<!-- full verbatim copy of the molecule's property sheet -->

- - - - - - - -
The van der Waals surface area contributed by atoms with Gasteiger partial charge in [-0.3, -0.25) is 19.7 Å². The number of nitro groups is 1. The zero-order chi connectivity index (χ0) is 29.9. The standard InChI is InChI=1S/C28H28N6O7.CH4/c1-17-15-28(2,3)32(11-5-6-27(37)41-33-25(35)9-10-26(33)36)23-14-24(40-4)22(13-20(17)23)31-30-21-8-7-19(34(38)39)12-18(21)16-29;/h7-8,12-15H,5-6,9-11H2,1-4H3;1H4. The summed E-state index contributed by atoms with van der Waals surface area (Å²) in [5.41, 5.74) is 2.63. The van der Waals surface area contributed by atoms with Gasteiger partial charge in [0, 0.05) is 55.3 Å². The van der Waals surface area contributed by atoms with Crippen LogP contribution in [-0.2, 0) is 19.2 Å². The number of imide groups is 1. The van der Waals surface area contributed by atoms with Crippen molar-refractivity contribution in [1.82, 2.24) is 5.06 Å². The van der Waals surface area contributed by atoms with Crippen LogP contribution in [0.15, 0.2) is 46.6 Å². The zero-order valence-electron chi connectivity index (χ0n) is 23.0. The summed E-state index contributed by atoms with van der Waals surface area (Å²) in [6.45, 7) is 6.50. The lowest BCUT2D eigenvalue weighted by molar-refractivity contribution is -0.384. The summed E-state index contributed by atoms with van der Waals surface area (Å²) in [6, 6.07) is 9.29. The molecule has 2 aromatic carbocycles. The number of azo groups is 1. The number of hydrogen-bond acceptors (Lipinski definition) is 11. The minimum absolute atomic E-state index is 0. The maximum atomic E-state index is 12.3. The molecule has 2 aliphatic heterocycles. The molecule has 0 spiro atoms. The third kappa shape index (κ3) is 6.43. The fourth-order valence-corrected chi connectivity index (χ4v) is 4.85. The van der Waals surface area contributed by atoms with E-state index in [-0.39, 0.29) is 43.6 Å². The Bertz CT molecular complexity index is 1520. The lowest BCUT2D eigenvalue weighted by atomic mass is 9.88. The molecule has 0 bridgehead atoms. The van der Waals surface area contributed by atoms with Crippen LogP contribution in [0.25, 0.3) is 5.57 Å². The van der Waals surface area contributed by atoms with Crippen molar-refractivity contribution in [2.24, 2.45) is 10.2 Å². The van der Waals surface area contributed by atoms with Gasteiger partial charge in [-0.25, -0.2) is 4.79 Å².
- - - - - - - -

The van der Waals surface area contributed by atoms with Gasteiger partial charge in [-0.3, -0.25) is 19.7 Å². The number of nitro groups is 1. The zero-order chi connectivity index (χ0) is 29.9. The standard InChI is InChI=1S/C28H28N6O7.CH4/c1-17-15-28(2,3)32(11-5-6-27(37)41-33-25(35)9-10-26(33)36)23-14-24(40-4)22(13-20(17)23)31-30-21-8-7-19(34(38)39)12-18(21)16-29;/h7-8,12-15H,5-6,9-11H2,1-4H3;1H4. The summed E-state index contributed by atoms with van der Waals surface area (Å²) in [5.41, 5.74) is 2.63. The van der Waals surface area contributed by atoms with Gasteiger partial charge in [0, 0.05) is 55.3 Å². The van der Waals surface area contributed by atoms with Crippen LogP contribution in [-0.2, 0) is 19.2 Å². The number of imide groups is 1. The van der Waals surface area contributed by atoms with Crippen molar-refractivity contribution in [1.82, 2.24) is 5.06 Å². The van der Waals surface area contributed by atoms with Crippen LogP contribution in [0.15, 0.2) is 46.6 Å². The zero-order valence-electron chi connectivity index (χ0n) is 23.0. The summed E-state index contributed by atoms with van der Waals surface area (Å²) in [6.45, 7) is 6.50. The lowest BCUT2D eigenvalue weighted by molar-refractivity contribution is -0.384. The summed E-state index contributed by atoms with van der Waals surface area (Å²) in [6, 6.07) is 9.29. The molecule has 2 aromatic carbocycles. The number of azo groups is 1. The number of hydrogen-bond acceptors (Lipinski definition) is 11. The minimum absolute atomic E-state index is 0. The maximum atomic E-state index is 12.3. The molecule has 2 aliphatic heterocycles. The molecule has 0 spiro atoms. The third kappa shape index (κ3) is 6.43. The fourth-order valence-corrected chi connectivity index (χ4v) is 4.85. The van der Waals surface area contributed by atoms with E-state index in [-0.39, 0.29) is 43.6 Å². The Bertz CT molecular complexity index is 1520. The lowest BCUT2D eigenvalue weighted by atomic mass is 9.88. The molecule has 0 bridgehead atoms. The van der Waals surface area contributed by atoms with Crippen LogP contribution in [0.25, 0.3) is 5.57 Å². The van der Waals surface area contributed by atoms with Crippen molar-refractivity contribution in [2.24, 2.45) is 10.2 Å². The van der Waals surface area contributed by atoms with Gasteiger partial charge in [-0.25, -0.2) is 4.79 Å².